Bristol Bay’s federally recognized tribes and Native organizations acted on this overwhelming regional sentiment in 2010. They wrote EPA and asked it to intervene. These groups include Bristol Bay Native Association, a consortium of all 31 federally recognized Bristol Bay tribes; Nunamta Aulukestai, a non-profit that promotes the mutual interests of multiple Bristol Bay village corporations and tribes with respect to their lands and natural resources; and Bristol Bay Native Corporation, a $2 billion Native regional for-profit corporation that has more than 9,000 shareholders who share ancestral ties to the Bristol Bay region.
EPA chose to conduct the Bristol Bay Watershed Assessment to better understand the environment around the Pebble deposit and potential impacts of its development. A draft version of the assessment was released in May; a final version is due out later this year. EPA’s rigorous, inclusive and thoroughly peer-reviewed process has included seven in-state public hearings, a three-day in-state, public peer review panel discussion, and a 66-day public comment period. Thousands of Alaskans submitted written or oral comments and the vast majority were supportive of the EPA and the watershed assessment.
The region has also been specific and clear with the EPA, members of Congress, state leaders, Pebble Limited Partnership and others, regarding what it wants: three narrowly-tailored restrictions that prohibit discharges into salmon habitat, discharges of toxic material that fail to meet Alaska water quality standards, and discharges that will require treatment in perpetuity. These restrictions will protect Bristol Bay’s salmon and other game resources, do not preclude mining, and are a reasonable course of conduct for EPA. They will simply prevent any compromise of the minimum mining standards that science and our experience tell us are required to protect the salmon and other wildlife.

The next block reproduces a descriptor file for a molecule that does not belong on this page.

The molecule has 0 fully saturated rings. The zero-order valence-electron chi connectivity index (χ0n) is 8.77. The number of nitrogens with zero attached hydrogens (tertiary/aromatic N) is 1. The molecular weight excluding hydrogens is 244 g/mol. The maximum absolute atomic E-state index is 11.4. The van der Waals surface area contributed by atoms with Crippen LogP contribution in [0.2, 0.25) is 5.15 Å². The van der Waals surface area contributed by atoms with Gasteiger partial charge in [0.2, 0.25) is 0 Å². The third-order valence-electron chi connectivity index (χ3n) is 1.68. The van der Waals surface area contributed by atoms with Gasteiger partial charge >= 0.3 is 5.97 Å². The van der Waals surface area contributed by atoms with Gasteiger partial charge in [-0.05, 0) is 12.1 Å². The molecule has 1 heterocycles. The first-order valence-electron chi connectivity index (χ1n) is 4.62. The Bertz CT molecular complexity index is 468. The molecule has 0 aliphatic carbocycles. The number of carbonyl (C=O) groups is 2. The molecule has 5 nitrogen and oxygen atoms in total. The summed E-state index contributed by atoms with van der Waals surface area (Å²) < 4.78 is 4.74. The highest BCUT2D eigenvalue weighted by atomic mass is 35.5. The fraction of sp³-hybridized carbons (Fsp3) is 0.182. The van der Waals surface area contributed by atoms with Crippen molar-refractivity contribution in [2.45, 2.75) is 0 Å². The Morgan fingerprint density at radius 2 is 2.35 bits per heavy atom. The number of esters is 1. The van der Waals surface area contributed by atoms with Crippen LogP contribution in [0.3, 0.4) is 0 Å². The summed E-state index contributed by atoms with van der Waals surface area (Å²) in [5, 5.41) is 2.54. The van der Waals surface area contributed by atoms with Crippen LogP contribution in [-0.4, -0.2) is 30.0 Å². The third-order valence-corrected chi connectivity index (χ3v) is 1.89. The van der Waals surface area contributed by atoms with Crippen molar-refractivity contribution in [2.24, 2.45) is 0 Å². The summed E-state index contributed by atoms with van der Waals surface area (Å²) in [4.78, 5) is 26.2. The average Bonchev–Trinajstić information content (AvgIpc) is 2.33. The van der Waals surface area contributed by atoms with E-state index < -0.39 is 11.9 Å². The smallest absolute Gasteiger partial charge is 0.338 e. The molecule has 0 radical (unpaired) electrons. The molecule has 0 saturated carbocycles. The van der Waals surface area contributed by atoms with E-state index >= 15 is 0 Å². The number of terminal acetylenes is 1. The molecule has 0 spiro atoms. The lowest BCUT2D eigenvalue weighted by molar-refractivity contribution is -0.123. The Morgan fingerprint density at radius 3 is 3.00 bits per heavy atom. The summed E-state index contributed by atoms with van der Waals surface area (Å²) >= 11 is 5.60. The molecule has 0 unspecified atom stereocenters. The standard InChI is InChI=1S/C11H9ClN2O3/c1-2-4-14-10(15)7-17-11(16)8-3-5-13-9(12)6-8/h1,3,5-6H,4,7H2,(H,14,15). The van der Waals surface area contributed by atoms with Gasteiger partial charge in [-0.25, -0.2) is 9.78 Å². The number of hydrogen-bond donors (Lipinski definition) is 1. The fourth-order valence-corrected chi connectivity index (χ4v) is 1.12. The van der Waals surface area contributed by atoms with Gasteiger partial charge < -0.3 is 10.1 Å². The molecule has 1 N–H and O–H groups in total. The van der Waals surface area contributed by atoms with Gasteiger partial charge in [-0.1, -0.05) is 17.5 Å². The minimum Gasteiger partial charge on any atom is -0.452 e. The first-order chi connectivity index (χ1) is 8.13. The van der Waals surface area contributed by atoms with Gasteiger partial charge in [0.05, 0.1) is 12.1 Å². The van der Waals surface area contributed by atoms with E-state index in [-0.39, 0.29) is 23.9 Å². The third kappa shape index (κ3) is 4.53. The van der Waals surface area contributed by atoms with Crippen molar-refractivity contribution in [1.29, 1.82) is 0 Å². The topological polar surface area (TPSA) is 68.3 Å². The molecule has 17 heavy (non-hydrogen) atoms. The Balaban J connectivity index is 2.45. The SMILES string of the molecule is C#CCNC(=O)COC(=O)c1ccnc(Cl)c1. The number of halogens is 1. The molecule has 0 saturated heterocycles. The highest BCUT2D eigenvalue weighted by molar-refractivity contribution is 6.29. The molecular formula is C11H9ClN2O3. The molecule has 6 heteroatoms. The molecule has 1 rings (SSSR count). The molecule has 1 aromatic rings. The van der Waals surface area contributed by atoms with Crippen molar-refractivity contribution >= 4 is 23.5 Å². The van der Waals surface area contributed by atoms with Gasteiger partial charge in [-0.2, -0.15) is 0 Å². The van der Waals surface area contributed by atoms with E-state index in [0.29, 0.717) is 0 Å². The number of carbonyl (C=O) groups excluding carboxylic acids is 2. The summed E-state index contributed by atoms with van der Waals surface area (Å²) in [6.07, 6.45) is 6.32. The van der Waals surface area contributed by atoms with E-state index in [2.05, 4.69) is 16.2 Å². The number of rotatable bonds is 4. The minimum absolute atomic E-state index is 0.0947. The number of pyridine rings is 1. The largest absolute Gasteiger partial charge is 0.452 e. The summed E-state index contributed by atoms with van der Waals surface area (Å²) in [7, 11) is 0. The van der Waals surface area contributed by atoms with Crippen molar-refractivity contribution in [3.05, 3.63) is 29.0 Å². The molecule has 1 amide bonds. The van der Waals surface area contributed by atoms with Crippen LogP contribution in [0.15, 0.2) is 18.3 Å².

A few highly vocal individuals financially supported by Pebble Limited Partnership have publicly stated that Bristol Bay communities will disappear without the development of the mine. These exaggerations are designed to mislead the public and mischaracterize the region’s near unanimous opposition to Pebble.
The Bristol Bay commercial fishery is a 500-million-dollar-a-year industry that provides thousands of jobs to Bristol Bay residents and produces nearly half of the world’s sockeye salmon. In addition, nearly all residents subsist off of the fish and game resources of the region. The Eskimo, Indian and Aleut people who live in Bristol Bay are among the last intact, sustainable salmon-based cultures in the world. Continuation of these salmon-based cultures depends in part on the continued pristine condition of the region’s landscape and biological resources.
Development of the Pebble Project would provide only a finite number of local jobs lasting only as long as the mine operates, but the jobs and lifestyle created by fishing are perpetual. Residents have fished the waters of Bristol Bay for thousands of years, and, if that resource is protected, will be able make a living from those waters for several thousand years more.
Don’t be misguided by a vocal minority. The majority of those in the Bristol Bay region understand that the same land that contains gold and copper also holds another economic, traditional and cultural treasure of priceless value: the world’s largest and potentially last thriving wild salmon fishery. It is this majority who invited EPA into the region and asked it to protect the salmon and other game resources of Bristol Bay.
Andersen is president and CEO of Bristol Bay Native Association, a consortium of all 31 federally recognized Bristol Bay tribes.
Williams is executive director of Nunamta Aulukestai, a non-profit that promotes the mutual interests of multiple Bristol Bay village corporations and tribes with respect to their lands and natural resources.
Metrokin is president and CEO of Bristol Bay Native Corporation, the Native regional for-profit corporation that has over 9,000 shareholders who share ancestral ties to the Bristol Bay region.